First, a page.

YESAB broke its own rules: Northern Cross

Northern Cross was in court April 24 and 25 arguing the Yukon Environmental and Socio-economic Assessment Board broke its own rules when it referred the company’s Eagle Plains oil and gas project to a higher level of screening.

Northern Cross was in court April 24 and 25 arguing the Yukon Environmental and Socio-economic Assessment Board broke its own rules when it referred the company’s Eagle Plains oil and gas project to a higher level of screening.

The company is asking Canada’s federal court to send the project back to an earlier stage of assessment.

In early 2016 YESAB’s designated office ruled it couldn’t determine how exploratory drilling would affect the Porcupine caribou herd and referred the project to an executive committee screening.

Northern Cross’s lawyer Brad Armstrong said the company was surprised by the designated office’s final report.

While Northern Cross specified the area affected would be 325 square kilometres, the report defined the scope as 700 square kilometres.

Armstrong said YESAB breached its own rules.

“(They) must conduct assessment in accordance with the scope,” he said.

The final report also listed six areas where “additional information would have been helpful,” Armstrong told the court.

But he criticized YESAB for not asking Northern Cross for that information.

He also criticized the fact the YESAB evaluator relied on 12 documents he found though his own research that were not on YESAB’s public record.

“All the information has to go on the registry,” he said. “It’s a breach of the rules of procedural fairness.”

The company also took issue with the fact the Porcupine Caribou Management Board was allowed to file a report after the December 2015 deadline and the company wasn’t asked to provide comments about the report.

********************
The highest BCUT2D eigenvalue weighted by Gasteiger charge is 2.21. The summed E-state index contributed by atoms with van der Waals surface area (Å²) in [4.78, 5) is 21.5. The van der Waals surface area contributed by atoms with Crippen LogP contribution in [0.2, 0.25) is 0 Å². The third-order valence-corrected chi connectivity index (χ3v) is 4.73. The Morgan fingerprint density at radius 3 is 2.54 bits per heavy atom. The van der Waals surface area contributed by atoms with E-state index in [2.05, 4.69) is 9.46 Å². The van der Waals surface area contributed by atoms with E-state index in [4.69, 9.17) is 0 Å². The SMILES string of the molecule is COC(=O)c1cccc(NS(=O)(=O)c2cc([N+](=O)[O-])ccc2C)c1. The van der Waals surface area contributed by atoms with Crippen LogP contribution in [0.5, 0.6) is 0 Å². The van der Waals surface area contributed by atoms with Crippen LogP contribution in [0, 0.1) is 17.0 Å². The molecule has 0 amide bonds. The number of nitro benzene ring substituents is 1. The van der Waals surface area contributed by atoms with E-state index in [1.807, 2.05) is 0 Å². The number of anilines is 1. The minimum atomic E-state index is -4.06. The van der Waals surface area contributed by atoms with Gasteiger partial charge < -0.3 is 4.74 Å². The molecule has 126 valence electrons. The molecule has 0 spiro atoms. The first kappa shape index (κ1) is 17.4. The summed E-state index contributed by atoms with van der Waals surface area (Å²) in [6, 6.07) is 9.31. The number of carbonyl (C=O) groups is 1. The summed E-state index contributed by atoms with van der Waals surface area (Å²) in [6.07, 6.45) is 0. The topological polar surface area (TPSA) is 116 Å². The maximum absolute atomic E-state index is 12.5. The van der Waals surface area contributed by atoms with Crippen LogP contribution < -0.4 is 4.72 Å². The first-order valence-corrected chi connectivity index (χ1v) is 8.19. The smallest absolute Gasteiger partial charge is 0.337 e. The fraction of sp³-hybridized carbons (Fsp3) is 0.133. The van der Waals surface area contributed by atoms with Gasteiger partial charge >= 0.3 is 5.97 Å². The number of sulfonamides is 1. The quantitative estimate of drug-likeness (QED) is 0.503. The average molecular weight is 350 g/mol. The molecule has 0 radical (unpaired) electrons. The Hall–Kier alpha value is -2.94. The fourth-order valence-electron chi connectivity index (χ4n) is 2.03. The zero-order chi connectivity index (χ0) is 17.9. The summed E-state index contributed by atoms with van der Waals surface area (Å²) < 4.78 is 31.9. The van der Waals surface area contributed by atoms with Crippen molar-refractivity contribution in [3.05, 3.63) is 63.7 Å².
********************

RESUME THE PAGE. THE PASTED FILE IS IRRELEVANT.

But Suzanne Duncan, lawyer for the federal government, said there were no surprises.

“All these issues were addressed throughout process — it shouldn’t come as a surprise.”

Throughout the 19-month process, YESAB made four different information requests because it wasn’t satisfied with some of the answers the company gave.

Eventually the designated office had to end the process, because of time constraints set in the act and information it didn’t get, Duncan said.

“It wasn’t satisfied with the answers and felt a more thorough process was required,” she said.

The executive committee has longer timelines to make a decision but also other tools the designated office doesn’t have, for example sharing draft reports with the those involved in the project.

Two recurring concerns were how the company was going to deal with caribou activity near the work sites and how hunting rights would be affected.

During the process the Tr’ondek Hwech’in First Nation expressed concerns about hunting rights after the Northern Cross’s CEO filed an affidavit saying that the “First Nation could hunt elsewhere (in the traditional territory).”

The First Nation of Nacho Nyak Dun was concerned about the company eliminating a technical working group about mitigating the impact on the herd.

There were also concerns about how the company was going to monitor the herd’s movements. It didn’t want to use aerial survey but rather track via GPS movements of collared caribou.

The mitigating plans to deal with caribou coming near the drill site included measures to reduce and slow down traffic but the drilling wouldn’t be stopped, Duncan said.

Those plans mentioned “adaptive mechanisms” to deal with caribou but there were no precise descriptions of those mechanisms, she said.

On the issue of the scope of the project, Duncan said it was up to YESAB to determine what the scope of the project was based on the activities proposed.

There were two drilling wells outside the border shown in maps Northern Cross filed to the board, she said.

But for Armstrong, it was crucial for the company to respond to the PCMB report because it contained new information.

The report described that in November 2015, about 50,000 caribou were seen migrating through part of the project area.

Justice Keith Boswell reserved his decision.

Even if the federal court sides with the Northern Cross, it’s not clear what will happen given that the company is also suing the Yukon government claiming it can’t drill in Eagle Plains because of a fracking moratorium.

Contact Pierre Chauvin at

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